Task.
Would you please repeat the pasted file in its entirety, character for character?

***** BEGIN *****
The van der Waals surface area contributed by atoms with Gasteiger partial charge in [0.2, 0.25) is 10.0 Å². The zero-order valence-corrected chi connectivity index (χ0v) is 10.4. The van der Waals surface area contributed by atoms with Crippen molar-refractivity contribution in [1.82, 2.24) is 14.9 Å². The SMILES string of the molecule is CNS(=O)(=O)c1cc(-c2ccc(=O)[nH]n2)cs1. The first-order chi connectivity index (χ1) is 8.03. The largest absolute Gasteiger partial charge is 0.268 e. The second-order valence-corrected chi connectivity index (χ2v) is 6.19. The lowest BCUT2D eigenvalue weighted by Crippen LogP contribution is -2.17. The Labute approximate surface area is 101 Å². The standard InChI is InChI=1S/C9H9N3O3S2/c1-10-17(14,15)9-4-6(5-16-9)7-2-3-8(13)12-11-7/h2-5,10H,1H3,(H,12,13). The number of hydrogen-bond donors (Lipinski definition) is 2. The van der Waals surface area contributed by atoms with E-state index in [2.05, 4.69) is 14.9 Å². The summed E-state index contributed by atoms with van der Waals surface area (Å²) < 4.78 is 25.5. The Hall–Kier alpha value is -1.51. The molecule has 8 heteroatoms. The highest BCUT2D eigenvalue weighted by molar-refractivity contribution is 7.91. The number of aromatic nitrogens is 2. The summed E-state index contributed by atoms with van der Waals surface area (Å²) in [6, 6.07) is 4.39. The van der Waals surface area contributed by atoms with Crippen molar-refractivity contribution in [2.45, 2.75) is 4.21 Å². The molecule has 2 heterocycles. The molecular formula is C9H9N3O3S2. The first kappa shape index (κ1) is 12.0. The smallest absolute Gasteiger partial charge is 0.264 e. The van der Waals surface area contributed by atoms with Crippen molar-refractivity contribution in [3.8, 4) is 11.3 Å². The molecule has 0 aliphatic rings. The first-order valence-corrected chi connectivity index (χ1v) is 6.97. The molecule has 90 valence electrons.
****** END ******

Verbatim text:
The van der Waals surface area contributed by atoms with Gasteiger partial charge in [0.2, 0.25) is 10.0 Å². The zero-order valence-corrected chi connectivity index (χ0v) is 10.4. The van der Waals surface area contributed by atoms with Crippen molar-refractivity contribution in [1.82, 2.24) is 14.9 Å². The SMILES string of the molecule is CNS(=O)(=O)c1cc(-c2ccc(=O)[nH]n2)cs1. The first-order chi connectivity index (χ1) is 8.03. The largest absolute Gasteiger partial charge is 0.268 e. The second-order valence-corrected chi connectivity index (χ2v) is 6.19. The lowest BCUT2D eigenvalue weighted by Crippen LogP contribution is -2.17. The Labute approximate surface area is 101 Å². The standard InChI is InChI=1S/C9H9N3O3S2/c1-10-17(14,15)9-4-6(5-16-9)7-2-3-8(13)12-11-7/h2-5,10H,1H3,(H,12,13). The number of hydrogen-bond donors (Lipinski definition) is 2. The van der Waals surface area contributed by atoms with E-state index in [2.05, 4.69) is 14.9 Å². The summed E-state index contributed by atoms with van der Waals surface area (Å²) < 4.78 is 25.5. The Hall–Kier alpha value is -1.51. The molecule has 8 heteroatoms. The highest BCUT2D eigenvalue weighted by molar-refractivity contribution is 7.91. The number of aromatic nitrogens is 2. The summed E-state index contributed by atoms with van der Waals surface area (Å²) in [6, 6.07) is 4.39. The van der Waals surface area contributed by atoms with Crippen molar-refractivity contribution in [2.45, 2.75) is 4.21 Å². The molecule has 2 heterocycles. The molecular formula is C9H9N3O3S2. The first kappa shape index (κ1) is 12.0. The smallest absolute Gasteiger partial charge is 0.264 e. The van der Waals surface area contributed by atoms with Crippen molar-refractivity contribution in [3.8, 4) is 11.3 Å². The molecule has 0 aliphatic rings. The first-order valence-corrected chi connectivity index (χ1v) is 6.97. The molecule has 90 valence electrons.